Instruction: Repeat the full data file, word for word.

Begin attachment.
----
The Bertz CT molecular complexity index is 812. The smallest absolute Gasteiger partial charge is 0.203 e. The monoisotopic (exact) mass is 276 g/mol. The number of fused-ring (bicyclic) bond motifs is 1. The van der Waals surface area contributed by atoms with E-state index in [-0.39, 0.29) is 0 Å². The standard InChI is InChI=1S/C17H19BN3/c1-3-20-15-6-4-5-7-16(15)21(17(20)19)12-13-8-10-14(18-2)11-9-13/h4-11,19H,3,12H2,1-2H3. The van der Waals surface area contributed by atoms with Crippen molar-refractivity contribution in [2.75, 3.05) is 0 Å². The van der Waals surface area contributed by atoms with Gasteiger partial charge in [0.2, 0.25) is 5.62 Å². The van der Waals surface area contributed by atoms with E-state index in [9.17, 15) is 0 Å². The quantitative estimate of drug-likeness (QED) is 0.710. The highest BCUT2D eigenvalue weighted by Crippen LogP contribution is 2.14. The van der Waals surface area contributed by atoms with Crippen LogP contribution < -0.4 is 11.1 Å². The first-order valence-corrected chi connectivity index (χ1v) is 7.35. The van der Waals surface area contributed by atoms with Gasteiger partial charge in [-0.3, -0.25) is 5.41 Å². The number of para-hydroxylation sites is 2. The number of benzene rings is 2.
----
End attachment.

The Bertz CT molecular complexity index is 812. The smallest absolute Gasteiger partial charge is 0.203 e. The monoisotopic (exact) mass is 276 g/mol. The number of fused-ring (bicyclic) bond motifs is 1. The van der Waals surface area contributed by atoms with E-state index in [-0.39, 0.29) is 0 Å². The standard InChI is InChI=1S/C17H19BN3/c1-3-20-15-6-4-5-7-16(15)21(17(20)19)12-13-8-10-14(18-2)11-9-13/h4-11,19H,3,12H2,1-2H3. The van der Waals surface area contributed by atoms with Crippen molar-refractivity contribution in [2.75, 3.05) is 0 Å². The van der Waals surface area contributed by atoms with Gasteiger partial charge in [0.2, 0.25) is 5.62 Å². The van der Waals surface area contributed by atoms with E-state index in [9.17, 15) is 0 Å². The quantitative estimate of drug-likeness (QED) is 0.710. The highest BCUT2D eigenvalue weighted by Crippen LogP contribution is 2.14. The van der Waals surface area contributed by atoms with Crippen LogP contribution < -0.4 is 11.1 Å². The first-order valence-corrected chi connectivity index (χ1v) is 7.35. The van der Waals surface area contributed by atoms with Gasteiger partial charge in [-0.3, -0.25) is 5.41 Å². The number of para-hydroxylation sites is 2. The number of benzene rings is 2.